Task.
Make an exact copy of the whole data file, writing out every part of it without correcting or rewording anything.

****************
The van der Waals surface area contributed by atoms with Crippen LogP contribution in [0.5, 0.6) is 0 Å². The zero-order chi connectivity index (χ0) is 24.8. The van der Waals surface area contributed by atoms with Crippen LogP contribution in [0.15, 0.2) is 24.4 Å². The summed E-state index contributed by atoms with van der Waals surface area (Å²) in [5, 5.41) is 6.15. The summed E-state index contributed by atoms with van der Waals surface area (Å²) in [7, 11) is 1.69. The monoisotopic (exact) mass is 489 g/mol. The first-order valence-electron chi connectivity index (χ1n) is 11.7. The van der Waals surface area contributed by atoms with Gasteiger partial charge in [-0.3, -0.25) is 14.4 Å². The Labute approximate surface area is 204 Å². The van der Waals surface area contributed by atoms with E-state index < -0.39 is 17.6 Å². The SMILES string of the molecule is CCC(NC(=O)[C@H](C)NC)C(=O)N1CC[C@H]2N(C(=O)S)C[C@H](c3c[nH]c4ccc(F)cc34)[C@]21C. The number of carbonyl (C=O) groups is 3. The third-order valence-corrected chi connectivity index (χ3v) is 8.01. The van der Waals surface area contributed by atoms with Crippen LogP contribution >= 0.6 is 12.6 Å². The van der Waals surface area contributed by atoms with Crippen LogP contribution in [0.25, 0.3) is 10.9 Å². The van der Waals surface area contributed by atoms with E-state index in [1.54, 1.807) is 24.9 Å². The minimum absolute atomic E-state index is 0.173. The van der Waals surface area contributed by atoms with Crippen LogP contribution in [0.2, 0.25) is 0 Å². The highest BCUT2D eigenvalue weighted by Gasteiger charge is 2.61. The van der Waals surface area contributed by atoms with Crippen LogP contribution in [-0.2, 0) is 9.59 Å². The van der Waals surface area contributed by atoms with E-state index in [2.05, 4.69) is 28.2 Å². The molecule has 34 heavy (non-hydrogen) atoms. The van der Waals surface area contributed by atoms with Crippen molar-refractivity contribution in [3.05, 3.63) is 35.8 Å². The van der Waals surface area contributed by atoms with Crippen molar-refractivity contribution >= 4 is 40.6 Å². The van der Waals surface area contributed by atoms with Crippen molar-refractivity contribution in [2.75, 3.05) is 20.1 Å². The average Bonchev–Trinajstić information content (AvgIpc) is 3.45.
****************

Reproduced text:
The van der Waals surface area contributed by atoms with Crippen LogP contribution in [0.5, 0.6) is 0 Å². The zero-order chi connectivity index (χ0) is 24.8. The van der Waals surface area contributed by atoms with Crippen LogP contribution in [0.15, 0.2) is 24.4 Å². The summed E-state index contributed by atoms with van der Waals surface area (Å²) in [5, 5.41) is 6.15. The summed E-state index contributed by atoms with van der Waals surface area (Å²) in [7, 11) is 1.69. The monoisotopic (exact) mass is 489 g/mol. The first-order valence-electron chi connectivity index (χ1n) is 11.7. The van der Waals surface area contributed by atoms with Gasteiger partial charge in [-0.3, -0.25) is 14.4 Å². The Labute approximate surface area is 204 Å². The van der Waals surface area contributed by atoms with E-state index < -0.39 is 17.6 Å². The SMILES string of the molecule is CCC(NC(=O)[C@H](C)NC)C(=O)N1CC[C@H]2N(C(=O)S)C[C@H](c3c[nH]c4ccc(F)cc34)[C@]21C. The number of carbonyl (C=O) groups is 3. The third-order valence-corrected chi connectivity index (χ3v) is 8.01. The van der Waals surface area contributed by atoms with Crippen LogP contribution >= 0.6 is 12.6 Å². The van der Waals surface area contributed by atoms with Crippen LogP contribution in [0.25, 0.3) is 10.9 Å². The van der Waals surface area contributed by atoms with E-state index in [1.54, 1.807) is 24.9 Å². The minimum absolute atomic E-state index is 0.173. The van der Waals surface area contributed by atoms with Crippen LogP contribution in [0.2, 0.25) is 0 Å². The highest BCUT2D eigenvalue weighted by Gasteiger charge is 2.61. The van der Waals surface area contributed by atoms with Crippen LogP contribution in [-0.2, 0) is 9.59 Å². The van der Waals surface area contributed by atoms with E-state index in [2.05, 4.69) is 28.2 Å². The molecule has 34 heavy (non-hydrogen) atoms. The van der Waals surface area contributed by atoms with Crippen molar-refractivity contribution in [3.05, 3.63) is 35.8 Å². The van der Waals surface area contributed by atoms with Crippen molar-refractivity contribution >= 4 is 40.6 Å². The van der Waals surface area contributed by atoms with Crippen molar-refractivity contribution in [2.75, 3.05) is 20.1 Å². The average Bonchev–Trinajstić information content (AvgIpc) is 3.45.